Death of the Casebook?
Predictions about the death of the book have so far been premature and it’s not hard to see why. Books are a very nice technology. Portable, durable, easy-to-read, stable – people like books, and they aren’t going away any time soon.
But what about casebooks? They’re heavy, inconvenient, not terribly portable – and no one really has warm fuzzy feelings about curling up with the latest edition of Gunther. (Co-Blogger Nate may be an exception). Can we safely make a prediction about the death (or at least transformation) of the casebook?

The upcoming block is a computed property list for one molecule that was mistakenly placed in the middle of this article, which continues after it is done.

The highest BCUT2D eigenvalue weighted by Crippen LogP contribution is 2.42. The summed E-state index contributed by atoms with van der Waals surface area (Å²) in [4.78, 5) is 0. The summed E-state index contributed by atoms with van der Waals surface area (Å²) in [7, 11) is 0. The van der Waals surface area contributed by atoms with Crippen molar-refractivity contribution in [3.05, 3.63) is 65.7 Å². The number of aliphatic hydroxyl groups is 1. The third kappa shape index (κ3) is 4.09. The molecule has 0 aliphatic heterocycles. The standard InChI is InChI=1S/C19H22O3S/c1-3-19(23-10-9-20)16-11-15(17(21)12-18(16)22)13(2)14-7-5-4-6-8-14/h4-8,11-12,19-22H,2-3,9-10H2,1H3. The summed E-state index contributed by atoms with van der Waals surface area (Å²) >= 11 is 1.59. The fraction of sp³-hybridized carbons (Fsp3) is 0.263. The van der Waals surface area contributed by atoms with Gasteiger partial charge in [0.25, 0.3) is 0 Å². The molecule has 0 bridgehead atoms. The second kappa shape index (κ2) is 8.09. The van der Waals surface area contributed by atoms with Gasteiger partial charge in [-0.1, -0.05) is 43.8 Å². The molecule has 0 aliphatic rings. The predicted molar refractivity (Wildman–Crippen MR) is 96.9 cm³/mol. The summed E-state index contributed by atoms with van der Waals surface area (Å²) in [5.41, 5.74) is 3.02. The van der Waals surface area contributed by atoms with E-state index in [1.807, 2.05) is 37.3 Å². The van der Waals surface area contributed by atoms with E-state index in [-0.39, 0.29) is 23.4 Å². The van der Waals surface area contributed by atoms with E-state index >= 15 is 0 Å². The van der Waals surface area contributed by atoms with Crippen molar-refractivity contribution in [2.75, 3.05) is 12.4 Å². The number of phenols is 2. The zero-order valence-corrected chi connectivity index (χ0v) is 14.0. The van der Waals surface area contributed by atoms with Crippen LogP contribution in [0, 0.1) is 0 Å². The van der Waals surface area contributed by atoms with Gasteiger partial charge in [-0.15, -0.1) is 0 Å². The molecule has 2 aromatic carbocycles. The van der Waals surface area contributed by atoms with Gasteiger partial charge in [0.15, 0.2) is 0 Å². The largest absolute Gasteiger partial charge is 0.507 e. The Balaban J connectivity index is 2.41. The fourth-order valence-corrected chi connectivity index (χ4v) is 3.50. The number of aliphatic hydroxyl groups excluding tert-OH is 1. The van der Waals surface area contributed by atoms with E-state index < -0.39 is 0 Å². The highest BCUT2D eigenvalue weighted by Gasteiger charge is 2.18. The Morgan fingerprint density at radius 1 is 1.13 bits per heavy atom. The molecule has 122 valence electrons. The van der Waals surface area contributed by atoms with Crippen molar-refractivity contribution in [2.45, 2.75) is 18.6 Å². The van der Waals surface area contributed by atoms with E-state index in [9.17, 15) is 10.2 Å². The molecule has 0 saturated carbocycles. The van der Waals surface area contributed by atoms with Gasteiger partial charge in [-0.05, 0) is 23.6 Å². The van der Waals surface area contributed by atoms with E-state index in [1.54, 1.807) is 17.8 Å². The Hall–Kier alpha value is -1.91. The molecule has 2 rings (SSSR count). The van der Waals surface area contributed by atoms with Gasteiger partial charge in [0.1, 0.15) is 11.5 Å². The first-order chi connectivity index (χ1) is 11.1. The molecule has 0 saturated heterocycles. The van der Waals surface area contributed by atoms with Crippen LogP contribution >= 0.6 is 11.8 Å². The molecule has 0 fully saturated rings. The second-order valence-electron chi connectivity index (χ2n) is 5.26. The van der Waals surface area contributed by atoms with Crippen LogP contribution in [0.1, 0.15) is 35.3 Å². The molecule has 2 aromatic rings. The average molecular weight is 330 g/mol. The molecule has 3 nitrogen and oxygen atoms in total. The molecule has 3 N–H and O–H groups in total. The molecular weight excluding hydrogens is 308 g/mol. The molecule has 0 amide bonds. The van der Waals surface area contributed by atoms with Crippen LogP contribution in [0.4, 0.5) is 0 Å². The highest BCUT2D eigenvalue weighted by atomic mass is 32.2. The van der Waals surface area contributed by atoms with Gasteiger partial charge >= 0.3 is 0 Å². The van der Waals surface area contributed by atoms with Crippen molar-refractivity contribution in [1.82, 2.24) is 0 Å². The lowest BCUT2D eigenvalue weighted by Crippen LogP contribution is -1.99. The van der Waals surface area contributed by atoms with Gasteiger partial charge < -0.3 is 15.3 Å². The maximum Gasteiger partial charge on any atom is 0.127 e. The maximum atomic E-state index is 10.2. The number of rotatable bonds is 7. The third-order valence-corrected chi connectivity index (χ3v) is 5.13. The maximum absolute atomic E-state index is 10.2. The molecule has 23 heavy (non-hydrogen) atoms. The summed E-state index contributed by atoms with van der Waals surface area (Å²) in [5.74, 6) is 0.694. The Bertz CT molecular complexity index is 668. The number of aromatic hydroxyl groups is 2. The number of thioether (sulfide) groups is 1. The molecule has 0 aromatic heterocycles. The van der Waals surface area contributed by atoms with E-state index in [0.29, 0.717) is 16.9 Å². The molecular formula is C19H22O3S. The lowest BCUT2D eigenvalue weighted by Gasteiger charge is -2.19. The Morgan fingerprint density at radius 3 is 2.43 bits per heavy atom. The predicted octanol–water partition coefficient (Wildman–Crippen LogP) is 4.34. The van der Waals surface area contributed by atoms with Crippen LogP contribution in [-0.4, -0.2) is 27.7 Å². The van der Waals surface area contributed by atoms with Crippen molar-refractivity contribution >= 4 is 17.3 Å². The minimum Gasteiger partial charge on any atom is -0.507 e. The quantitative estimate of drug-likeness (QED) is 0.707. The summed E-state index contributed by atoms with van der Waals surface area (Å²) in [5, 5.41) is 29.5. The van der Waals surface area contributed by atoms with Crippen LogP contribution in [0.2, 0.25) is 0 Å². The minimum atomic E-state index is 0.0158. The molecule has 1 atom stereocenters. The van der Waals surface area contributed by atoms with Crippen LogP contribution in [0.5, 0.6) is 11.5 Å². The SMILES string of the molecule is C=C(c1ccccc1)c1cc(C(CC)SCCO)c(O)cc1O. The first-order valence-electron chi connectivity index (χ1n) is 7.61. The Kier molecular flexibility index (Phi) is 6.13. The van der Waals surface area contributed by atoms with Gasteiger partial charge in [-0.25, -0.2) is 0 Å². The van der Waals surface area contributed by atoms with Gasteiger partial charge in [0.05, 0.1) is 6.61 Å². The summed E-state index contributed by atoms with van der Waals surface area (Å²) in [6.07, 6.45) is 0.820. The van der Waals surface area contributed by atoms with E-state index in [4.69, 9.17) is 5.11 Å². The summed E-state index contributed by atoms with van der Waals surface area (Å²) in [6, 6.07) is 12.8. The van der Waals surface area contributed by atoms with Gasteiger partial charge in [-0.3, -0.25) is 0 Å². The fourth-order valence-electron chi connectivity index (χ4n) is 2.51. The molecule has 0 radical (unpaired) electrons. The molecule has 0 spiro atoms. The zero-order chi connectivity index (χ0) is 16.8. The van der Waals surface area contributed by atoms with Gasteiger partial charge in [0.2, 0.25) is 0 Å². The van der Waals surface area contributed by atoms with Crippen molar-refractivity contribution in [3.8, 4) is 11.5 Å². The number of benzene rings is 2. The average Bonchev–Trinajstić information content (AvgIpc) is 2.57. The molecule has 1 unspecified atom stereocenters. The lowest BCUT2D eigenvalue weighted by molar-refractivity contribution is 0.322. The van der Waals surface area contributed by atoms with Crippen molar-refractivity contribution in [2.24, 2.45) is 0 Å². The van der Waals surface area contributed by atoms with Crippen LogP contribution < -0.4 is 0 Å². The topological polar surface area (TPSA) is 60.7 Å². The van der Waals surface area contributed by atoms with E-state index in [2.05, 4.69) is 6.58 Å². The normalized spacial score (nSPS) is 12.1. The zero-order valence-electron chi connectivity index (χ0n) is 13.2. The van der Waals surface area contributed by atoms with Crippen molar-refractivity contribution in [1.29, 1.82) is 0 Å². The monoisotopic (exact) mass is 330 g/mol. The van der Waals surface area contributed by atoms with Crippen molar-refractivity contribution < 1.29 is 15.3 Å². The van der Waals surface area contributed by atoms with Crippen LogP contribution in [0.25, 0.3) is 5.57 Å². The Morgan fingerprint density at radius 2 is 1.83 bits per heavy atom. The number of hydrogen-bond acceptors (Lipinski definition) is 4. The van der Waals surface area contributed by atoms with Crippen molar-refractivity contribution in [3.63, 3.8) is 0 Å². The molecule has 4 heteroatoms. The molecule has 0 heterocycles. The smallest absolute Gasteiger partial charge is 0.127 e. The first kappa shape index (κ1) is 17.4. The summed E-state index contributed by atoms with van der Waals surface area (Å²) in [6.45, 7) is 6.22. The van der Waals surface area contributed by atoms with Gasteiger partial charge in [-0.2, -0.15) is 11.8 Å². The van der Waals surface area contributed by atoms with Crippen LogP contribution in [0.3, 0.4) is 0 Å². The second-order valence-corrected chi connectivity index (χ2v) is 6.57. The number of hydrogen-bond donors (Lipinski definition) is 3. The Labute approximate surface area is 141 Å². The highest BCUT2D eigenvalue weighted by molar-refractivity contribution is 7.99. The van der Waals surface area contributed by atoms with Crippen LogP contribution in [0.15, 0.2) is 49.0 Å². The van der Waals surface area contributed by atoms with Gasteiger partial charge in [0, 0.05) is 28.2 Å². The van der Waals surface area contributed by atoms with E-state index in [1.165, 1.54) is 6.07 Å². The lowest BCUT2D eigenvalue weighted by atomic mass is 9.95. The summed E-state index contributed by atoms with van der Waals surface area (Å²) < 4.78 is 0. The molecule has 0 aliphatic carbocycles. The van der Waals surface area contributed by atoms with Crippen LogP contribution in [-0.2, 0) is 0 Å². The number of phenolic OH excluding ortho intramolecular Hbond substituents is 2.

I can see a number of advantages to a purely electronic casebook: (1) weight, or lack thereof (bits are light); (2) ease of updating (no more supplements); (3) customizability (no need to buy all those extra chapters); (4) ability for students to cut and paste into outlines; (5) multimedia, etc.
I can also see several disadvantages: (1) lack of access to computers; (2) dislike of reading material on a computer screen; (3) lack of portability. But it seems to me that two of these disadvantages are becoming less significant as (1) computers become ubiquitous in law school; and (2) people seem increasingly comfortable reading material off of computer screens.
So, is anyone ready to predict the death of the casebook? Are we stuck with casebooks? Or is there some interesting hybrid we should be looking forward to? (Note this is not a purely disinterested question, as I’m currently working on a casebook).